Recent News–COVID-19 Updates: Retirement Accounts; Stimulus Funds; Online Filings
The coronavirus pandemic has impacted millions of Americans. With the vaccine, the light appears to be at the end of the tunnel. In the meantime, protections afforded by the bankruptcy code are still around. Filing of chapter 7 or 13 will get rid of many of your bills, while allowing you to keep your qualified retirement accounts and usually, all of your assets. Also, the CARES Act provisions permit a debtor to keep the stimulus funds without affecting your ability to file a bankruptcy.
With the pandemic, the courts have allowed the First Meeting of creditors to occur via telephone or Zoom.
Overview of Chapter 7
In Chapter 7 bankruptcy, the most common form of bankruptcy, most of your unsecured debts are wiped out. That includes credit cards, medical bills, deficiency balances on repossessed cars and trucks and most unsecured debt. With secured creditors, a debtor typically has two choices—keep making the payments or surrender the collateral. A tricky part of chapter 7 is dealing with “exemptions.” Property that is exempt is protected from a trustee selling the asset. A common example is the homestead.
In Colorado, a debtor can protect up to $75,000 equity, unless someone in the home is disabled, or the debtor is over 60 years old. In that case, the exemption is $105,000. It’s important to not file Chapter 7 if the home has too much equity, lest the trustee want to sell it. A Chapter 13 is the better route. A debtor can protect the non-exempt equity by paying the creditors what they would have received in chapter 7—and taking five years to do so. That is called “reconciling.” If you have questions how this works, call our office to discuss.
Chapter 7 Bankruptcy Costs in Time and Money
The entire Chapter 7 bankruptcy process takes about four to six months. The filing fee is $338. With COVID-19, the “creditor meeting” is conducted on the telephone or via Zoom. Our fees are competitive with most other bankruptcy attorneys. Payment plans are available.
Do You Qualify?
Assuming you qualify, chapter 7 is available as long as you have not filed another chapter 7 within 8 years. Otherwise, chapter 13 is a better option. In order to qualify for chapter 7, your income can not be above a certain limit set by the bankruptcy code. Above “medium income” families are best served with a chapter 13.
The Power of Bankruptcy — The Automatic Stay
Filing a bankruptcy kicks in something called the “automatic stay.” It immediately stops most creditors from trying to collect what you owe them. It stops foreclosures, garnishments, repossessions. There are very few things the automatic stay does not stop.
Will You Lose Your Property?
Colorado, like other states, has a system of protections from creditors called “exemptions.” Anything that is “exempt” is protected from creditors, including a bankruptcy trustee. Common exemptions are household goods, clothing, jewelry, equity in a home or vehicle, tools of trade. Most people who file bankruptcy have assets “below the exemptions.” If you have an asset that is non-exempt, a trustee in chapter 7 has the right to sell it, take the proceeds from the sale, and distribute the money to your creditors. A chapter 13 protects “non-exempt” assets by allowing the debtor to reconcile in the plan. Its rather complicated, as you can tell. If you have questions how the system works, call our office to discuss.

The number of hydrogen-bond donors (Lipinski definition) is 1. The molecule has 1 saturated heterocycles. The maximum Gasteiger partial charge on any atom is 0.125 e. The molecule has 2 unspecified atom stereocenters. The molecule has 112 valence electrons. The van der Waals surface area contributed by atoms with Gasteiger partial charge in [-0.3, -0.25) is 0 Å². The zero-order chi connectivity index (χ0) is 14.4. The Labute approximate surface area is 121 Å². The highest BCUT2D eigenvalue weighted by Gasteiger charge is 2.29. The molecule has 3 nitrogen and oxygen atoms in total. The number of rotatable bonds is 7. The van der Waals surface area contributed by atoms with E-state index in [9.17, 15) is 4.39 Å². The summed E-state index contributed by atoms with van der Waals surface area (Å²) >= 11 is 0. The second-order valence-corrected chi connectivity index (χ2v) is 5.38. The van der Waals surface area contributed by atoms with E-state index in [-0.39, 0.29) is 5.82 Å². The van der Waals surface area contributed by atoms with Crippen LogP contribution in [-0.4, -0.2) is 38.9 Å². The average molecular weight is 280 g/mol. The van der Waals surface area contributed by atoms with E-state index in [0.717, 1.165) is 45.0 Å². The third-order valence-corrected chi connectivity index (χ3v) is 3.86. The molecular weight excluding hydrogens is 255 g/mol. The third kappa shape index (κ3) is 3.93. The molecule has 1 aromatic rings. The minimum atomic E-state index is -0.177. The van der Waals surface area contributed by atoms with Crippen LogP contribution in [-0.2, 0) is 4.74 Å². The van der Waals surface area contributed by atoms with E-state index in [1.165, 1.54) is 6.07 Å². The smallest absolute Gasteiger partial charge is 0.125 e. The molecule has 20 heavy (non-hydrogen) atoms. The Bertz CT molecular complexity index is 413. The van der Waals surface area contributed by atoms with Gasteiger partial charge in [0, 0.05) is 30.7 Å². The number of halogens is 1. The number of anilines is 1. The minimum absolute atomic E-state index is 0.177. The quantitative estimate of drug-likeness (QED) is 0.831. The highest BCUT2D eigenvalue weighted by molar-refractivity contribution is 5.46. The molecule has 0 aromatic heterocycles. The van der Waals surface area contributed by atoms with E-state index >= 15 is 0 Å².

The Creditor Meeting
Shortly after the bankruptcy is filed, you will receive a notice that a “341 First Meeting of Creditors” is scheduled. The purpose is to give creditors an opportunity to ask questions. Creditors rarely show up for the meeting. Also, the trustee will ask questions to make sure the schedules and statements you filed are accurate. A chapter 7 trustee is looking for “non-exempt assets,” or that is, assets he or she can sell to pay your creditors. Usually, the creditor meeting is the only time you will have to attend a hearing.
In chapter 7, if the trustee determines that you have some nonexempt property, you may be required to either surrender that property or “buy back” the property from the trustee. Most trustees will allow several months to make payments. And most trustees truly do not want the “stuff”– they want the money equivalent.
If you have non-exempt assets, its important to make the right decision as to which chapter to file. Many debtors make the mistake of filing chapter 7, only to be confronted with a trustee willing and able to sell assets.
In that case, a chapter 13 is preferable.
Secured Debts in Bankruptcy
If you have collateral for a loan, in chapter 7, the two main choices are—keep making the payments, or surrender the collateral. In chapter 13, there are more options. If you are behind with payments, a chapter 13 may give you years to get current, such as back payments on a mortgage. Sometimes, you can pay the value of the collateral (called a “cram down,”) instead of paying what is owed. That can save thousands of dollars on, say, a car or truck loan. If there is a judgment lien recorded against your home, depending on how much equity you have, its possible to “void” or eliminate that lien.
The Bankruptcy Discharge
The goal of every bankruptcy is to get an order of discharge. That order means any debt that you could get rid of, is eliminated. Many debts, such as certain taxes, child support and student loans, will “survive” the order of discharge. In chapter 7, a discharge order usually comes in about six months after filing. In chapter 13, a discharge is not entered until all plan payments have been made. That is usually five years.
Call Berken Cloyes for your questions about bankruptcy. Steve and Sean are certified bankruptcy experts in consumer bankruptcy. 303-623-4357